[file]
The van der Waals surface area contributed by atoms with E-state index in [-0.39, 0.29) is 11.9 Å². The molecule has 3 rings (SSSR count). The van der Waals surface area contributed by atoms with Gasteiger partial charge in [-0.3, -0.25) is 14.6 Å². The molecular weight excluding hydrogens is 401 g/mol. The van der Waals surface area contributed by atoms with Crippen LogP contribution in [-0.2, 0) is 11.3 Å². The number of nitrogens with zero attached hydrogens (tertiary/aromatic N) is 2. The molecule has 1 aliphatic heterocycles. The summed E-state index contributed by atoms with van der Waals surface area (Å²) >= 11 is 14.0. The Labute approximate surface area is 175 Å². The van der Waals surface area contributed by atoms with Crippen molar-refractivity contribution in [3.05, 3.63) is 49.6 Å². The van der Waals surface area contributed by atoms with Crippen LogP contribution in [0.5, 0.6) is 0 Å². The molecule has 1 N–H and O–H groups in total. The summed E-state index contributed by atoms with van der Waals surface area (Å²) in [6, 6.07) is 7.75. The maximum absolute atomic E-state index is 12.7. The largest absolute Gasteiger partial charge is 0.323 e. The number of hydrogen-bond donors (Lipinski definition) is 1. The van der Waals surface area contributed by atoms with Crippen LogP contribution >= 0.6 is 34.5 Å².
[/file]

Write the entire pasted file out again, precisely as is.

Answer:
The van der Waals surface area contributed by atoms with E-state index in [-0.39, 0.29) is 11.9 Å². The molecule has 3 rings (SSSR count). The van der Waals surface area contributed by atoms with Gasteiger partial charge in [-0.3, -0.25) is 14.6 Å². The molecular weight excluding hydrogens is 401 g/mol. The van der Waals surface area contributed by atoms with Crippen LogP contribution in [-0.2, 0) is 11.3 Å². The number of nitrogens with zero attached hydrogens (tertiary/aromatic N) is 2. The molecule has 1 aliphatic heterocycles. The summed E-state index contributed by atoms with van der Waals surface area (Å²) >= 11 is 14.0. The Labute approximate surface area is 175 Å². The van der Waals surface area contributed by atoms with Crippen molar-refractivity contribution in [3.05, 3.63) is 49.6 Å². The van der Waals surface area contributed by atoms with Crippen LogP contribution in [0.5, 0.6) is 0 Å². The molecule has 1 N–H and O–H groups in total. The summed E-state index contributed by atoms with van der Waals surface area (Å²) in [6, 6.07) is 7.75. The maximum absolute atomic E-state index is 12.7. The largest absolute Gasteiger partial charge is 0.323 e. The number of hydrogen-bond donors (Lipinski definition) is 1. The van der Waals surface area contributed by atoms with Crippen LogP contribution >= 0.6 is 34.5 Å².